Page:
After finishing third in the Rocky View Sports Association (RVSA), the George McDougall Mustangs senior boys’ volleyball team capped off its season Nov. 16 by claiming bronze at the 3A South Central Zones tournament in Strathmore.
“We were hoping and trying to win gold, but bronze was an excellent result,” head coach Tim Massé said.
The Mustangs started the tournament Nov. 15 with a loss to the Cochrane Cobras – RVSA champion for the last two years. Despite the early setback, George McDougall ended the round robin in second place after securing wins over High River and Brooks.
The next day, the team swept the Canmore Wolverines to book a berth in the semi-finals.
“It was a tougher match – they were quite good – but we had the edge on them, especially in our middle attack,” Massé said.
George McDougall’s run to the championship ended in the semi-finals, with a loss to the Strathmore Spartans.
“We pushed them, but they have some excellent players and…our blocking skills weren’t up to their hitting skills,” Massé said.
In the bronze-medal match, George McDougall would face up against a familiar foe – the Springbank Phoenix. George McDougall had already faced the Phoenix five times in league and tournament play, including a lengthy five-set match the Phoenix won in the RVSA semi-finals.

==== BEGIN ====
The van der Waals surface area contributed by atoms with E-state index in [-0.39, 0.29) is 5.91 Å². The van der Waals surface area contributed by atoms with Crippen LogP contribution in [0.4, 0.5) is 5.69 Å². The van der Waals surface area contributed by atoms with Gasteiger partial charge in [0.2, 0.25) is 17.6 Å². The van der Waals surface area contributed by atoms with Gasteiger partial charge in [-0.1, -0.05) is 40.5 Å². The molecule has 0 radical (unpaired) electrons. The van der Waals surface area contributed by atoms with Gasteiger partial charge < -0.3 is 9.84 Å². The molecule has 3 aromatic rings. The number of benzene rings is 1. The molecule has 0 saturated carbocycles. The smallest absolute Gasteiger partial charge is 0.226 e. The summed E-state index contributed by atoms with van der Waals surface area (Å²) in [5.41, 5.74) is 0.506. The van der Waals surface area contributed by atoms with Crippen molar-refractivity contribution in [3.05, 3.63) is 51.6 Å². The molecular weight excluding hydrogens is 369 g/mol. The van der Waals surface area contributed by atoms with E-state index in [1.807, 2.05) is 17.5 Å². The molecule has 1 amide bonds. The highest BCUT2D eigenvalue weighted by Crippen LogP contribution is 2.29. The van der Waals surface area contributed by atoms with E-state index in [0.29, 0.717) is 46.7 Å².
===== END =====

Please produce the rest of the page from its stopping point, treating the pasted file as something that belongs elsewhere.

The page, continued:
This time, however, the Mustangs exacted revenge, downing the Phoenix in three sets.
“It was at the end of the tournament, so everyone was a little more tired,” Massé said. “We fared a bit better, and did really well in the first set, winning it 25-16. In the second set, we had a lull and lost focus. The tiredness hit us a little bit, our passing went out, and we lost it 25-23. We came back and handily won the third set, 15-18.”
While he acknowledged the players' dissatisfaction about failing to qualify for the gold-medal match, he said the Mustangs have come a long way from the previous season, when the squad finished fourth in the RVSA and did not qualify for zones.
“The kids were doing things I’d coached them to do throughout the year, but now they were doing it on their own,” Massé said. “That was the growth that was so exciting to see.”